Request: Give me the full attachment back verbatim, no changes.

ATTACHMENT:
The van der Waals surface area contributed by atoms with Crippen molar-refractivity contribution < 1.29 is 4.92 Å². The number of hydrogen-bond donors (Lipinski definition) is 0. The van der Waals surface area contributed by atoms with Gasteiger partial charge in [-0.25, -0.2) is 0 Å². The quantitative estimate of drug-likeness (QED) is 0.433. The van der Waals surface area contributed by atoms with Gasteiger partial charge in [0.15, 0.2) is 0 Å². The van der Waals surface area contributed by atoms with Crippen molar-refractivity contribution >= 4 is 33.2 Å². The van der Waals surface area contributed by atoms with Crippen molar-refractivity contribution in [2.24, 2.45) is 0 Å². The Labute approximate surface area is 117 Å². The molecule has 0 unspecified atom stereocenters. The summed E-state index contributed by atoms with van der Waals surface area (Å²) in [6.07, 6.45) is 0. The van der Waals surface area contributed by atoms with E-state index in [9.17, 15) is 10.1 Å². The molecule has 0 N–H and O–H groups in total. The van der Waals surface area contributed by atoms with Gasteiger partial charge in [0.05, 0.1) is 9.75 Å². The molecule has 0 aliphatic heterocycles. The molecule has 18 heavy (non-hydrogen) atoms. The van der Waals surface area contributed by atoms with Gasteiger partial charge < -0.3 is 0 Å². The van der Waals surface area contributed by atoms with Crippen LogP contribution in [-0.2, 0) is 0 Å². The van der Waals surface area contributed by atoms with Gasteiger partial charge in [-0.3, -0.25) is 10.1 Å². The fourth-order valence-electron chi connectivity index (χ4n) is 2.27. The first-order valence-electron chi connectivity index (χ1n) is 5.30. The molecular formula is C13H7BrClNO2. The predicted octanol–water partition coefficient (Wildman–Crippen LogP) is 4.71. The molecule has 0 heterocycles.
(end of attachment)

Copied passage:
The van der Waals surface area contributed by atoms with Crippen molar-refractivity contribution < 1.29 is 4.92 Å². The number of hydrogen-bond donors (Lipinski definition) is 0. The van der Waals surface area contributed by atoms with Gasteiger partial charge in [-0.25, -0.2) is 0 Å². The quantitative estimate of drug-likeness (QED) is 0.433. The van der Waals surface area contributed by atoms with Gasteiger partial charge in [0.15, 0.2) is 0 Å². The van der Waals surface area contributed by atoms with Crippen molar-refractivity contribution >= 4 is 33.2 Å². The van der Waals surface area contributed by atoms with Crippen molar-refractivity contribution in [2.24, 2.45) is 0 Å². The Labute approximate surface area is 117 Å². The molecule has 0 unspecified atom stereocenters. The summed E-state index contributed by atoms with van der Waals surface area (Å²) in [6.07, 6.45) is 0. The van der Waals surface area contributed by atoms with E-state index in [9.17, 15) is 10.1 Å². The molecule has 0 N–H and O–H groups in total. The van der Waals surface area contributed by atoms with Gasteiger partial charge in [0.05, 0.1) is 9.75 Å². The molecule has 0 aliphatic heterocycles. The molecule has 18 heavy (non-hydrogen) atoms. The van der Waals surface area contributed by atoms with Gasteiger partial charge < -0.3 is 0 Å². The van der Waals surface area contributed by atoms with Crippen LogP contribution in [-0.2, 0) is 0 Å². The van der Waals surface area contributed by atoms with Gasteiger partial charge in [-0.3, -0.25) is 10.1 Å². The fourth-order valence-electron chi connectivity index (χ4n) is 2.27. The first-order valence-electron chi connectivity index (χ1n) is 5.30. The molecular formula is C13H7BrClNO2. The predicted octanol–water partition coefficient (Wildman–Crippen LogP) is 4.71. The molecule has 0 heterocycles.